Form is the shape, visual appearance, or configuration of an object.
Read more about Form.
Some articles on form:
... the process by which the dispersed phase comes out of suspension in the form of flakes ... Coalescence is another form of instability - small droplets bump into each other within the media volume and continuously combine to form progressively larger ...
... a right angle, the relation between the sides takes the form where cosh is the hyperbolic cosine ... This formula is a special form of the hyperbolic law of cosines that applies to all hyperbolic triangles with γ the angle at the vertex opposite the side c ... relation for a right triangle approaches the form of Pythagoras' theorem ...
... Q1 Tower was designed by Atelier SDG, and its form was inspired by the Sydney 2000 Olympic torch and the Sydney Opera House ... a series of ribbons wrap concentrically around the tower form and hover above the entry plaza area providing cover and shading ... The tension in the movement and free form are expressed by the gradual twisting of the aluminium-clad ribbons as they move around the building ...
... Polyandry (Greek poly—many, andras—man) is a form of polygamy whereby a woman takes two or more husbands at the same time ... For example, the form of polyandry in which a woman is married to two or more brothers is known as fraternal polyandry, and it is believed by many anthropologists to ...
... information Angeln#Name The name of the Angles is first recorded in Latinized form, as Anglii, in the Germania of Tacitus ... in an epistle simplified the Latinized name Anglii to Angli, the latter form developing into the preferred form of the word ... people Bede used Angelfolc (-folk) there are also such forms as Engel, Englan (the people), Englaland, and Englisc, all showing i-mutation ...
More definitions of "form":
- (noun): An arrangement of the elements in a composition or discourse.
Example: "The essay was in the form of a dialogue"; "he first sketches the plot in outline form"
- (noun): The phonological or orthographic sound or appearance of a word that can be used to describe or identify something.
Synonyms: word form, signifier, descriptor
- (noun): (physical chemistry) a distinct state of matter in a system; matter that is identical in chemical composition and physical state and separated from other material by the phase boundary.
- (verb): Give a shape or form to.
- (verb): Establish or impress firmly in the mind.
- (verb): Give shape to.
Example: "Form the clay into a head"
- (noun): Any spatial attributes (especially as defined by outline).
Synonyms: shape, configuration, contour, conformation
- (noun): A perceptual structure.
Example: "The composition presents problems for students of musical form"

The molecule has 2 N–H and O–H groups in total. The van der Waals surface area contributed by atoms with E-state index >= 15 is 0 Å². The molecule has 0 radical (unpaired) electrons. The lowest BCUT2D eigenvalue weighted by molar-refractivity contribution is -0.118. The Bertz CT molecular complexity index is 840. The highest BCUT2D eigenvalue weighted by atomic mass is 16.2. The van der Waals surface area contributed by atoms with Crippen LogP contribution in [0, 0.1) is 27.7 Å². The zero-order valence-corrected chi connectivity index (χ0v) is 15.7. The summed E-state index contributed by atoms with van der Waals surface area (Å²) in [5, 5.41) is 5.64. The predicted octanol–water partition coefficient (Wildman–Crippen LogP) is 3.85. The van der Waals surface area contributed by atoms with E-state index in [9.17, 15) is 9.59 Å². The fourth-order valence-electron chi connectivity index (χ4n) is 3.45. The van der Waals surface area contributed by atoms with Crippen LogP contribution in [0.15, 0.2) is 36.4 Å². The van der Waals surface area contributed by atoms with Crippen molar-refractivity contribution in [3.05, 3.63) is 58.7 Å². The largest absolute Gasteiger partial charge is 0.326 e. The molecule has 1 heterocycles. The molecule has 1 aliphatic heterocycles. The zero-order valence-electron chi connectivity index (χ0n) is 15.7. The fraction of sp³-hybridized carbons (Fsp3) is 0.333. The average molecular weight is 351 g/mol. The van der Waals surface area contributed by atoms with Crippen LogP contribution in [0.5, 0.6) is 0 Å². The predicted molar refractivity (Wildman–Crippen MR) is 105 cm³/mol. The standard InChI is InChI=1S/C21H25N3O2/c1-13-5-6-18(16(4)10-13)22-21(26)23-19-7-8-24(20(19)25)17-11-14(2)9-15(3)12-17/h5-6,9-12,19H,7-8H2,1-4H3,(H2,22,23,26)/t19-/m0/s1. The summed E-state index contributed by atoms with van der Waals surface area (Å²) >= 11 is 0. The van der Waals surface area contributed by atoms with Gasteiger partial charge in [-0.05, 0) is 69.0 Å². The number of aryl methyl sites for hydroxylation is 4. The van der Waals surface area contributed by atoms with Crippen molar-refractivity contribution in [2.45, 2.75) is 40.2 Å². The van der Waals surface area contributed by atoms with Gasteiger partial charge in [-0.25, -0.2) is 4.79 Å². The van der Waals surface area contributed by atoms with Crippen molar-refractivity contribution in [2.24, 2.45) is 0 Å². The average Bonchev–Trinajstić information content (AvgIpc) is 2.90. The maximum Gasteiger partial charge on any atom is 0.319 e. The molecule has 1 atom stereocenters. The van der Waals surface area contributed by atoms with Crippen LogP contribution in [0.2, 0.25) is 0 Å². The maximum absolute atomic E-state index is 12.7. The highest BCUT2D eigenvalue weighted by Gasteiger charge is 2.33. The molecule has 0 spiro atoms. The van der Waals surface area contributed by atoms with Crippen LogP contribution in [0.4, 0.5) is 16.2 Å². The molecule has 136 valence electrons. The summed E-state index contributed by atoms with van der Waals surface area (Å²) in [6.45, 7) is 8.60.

Synonyms: shape, pattern
- (noun): The spatial arrangement of something as distinct from its substance.
- (noun): Alternative names for the body of a human being.
Synonyms: human body, physical body, material body, soma, build, figure, physique, anatomy, shape, bod, chassis, frame, flesh
- (noun): An ability to perform well.
Example: "He was at the top of his form"; "the team was off form last night"
- (noun): A particular mode in which something is manifested.
Example: "His resentment took the form of extreme hostility"
- (noun): A category of things distinguished by some common characteristic or quality.
Example: "Sculpture is a form of art"
Synonyms: kind, sort, variety
- (noun): (biology) a group of organisms within a species that differ in trivial ways from similar groups.
Synonyms: variant, strain, var.
- (noun): A mold for setting concrete.
Example: "They built elaborate forms for pouring the foundation"
- (noun): A printed document with spaces in which to write.
Example: "He filled out his tax form"
- (verb): Make something, usually for a specific function.
Example: "Form cylinders from the dough"
Synonyms: shape, work, mold, mould, forge
Famous quotes containing the word form:
“The old idea that the joke was not good enough for the company has been superseded by the new aristocratic idea that the company was not worthy of the joke. They have introduced an almost insane individualism into that one form of intercourse which is specially and uproariously communal. They have made even levities into secrets. They have made laughter lonelier than tears.”
—Gilbert Keith Chesterton (18741936)
“The worker can unionize, go out on strike; mothers are divided from each other in homes, tied to their children by compassionate bonds; our wildcat strikes have most often taken the form of physical or mental breakdown.”
—Adrienne Rich (b. 1929)
“If cooking becomes an art form rather than a means of providing a reasonable diet, then something is clearly wrong.”
—Tom Jaine (b. 1943)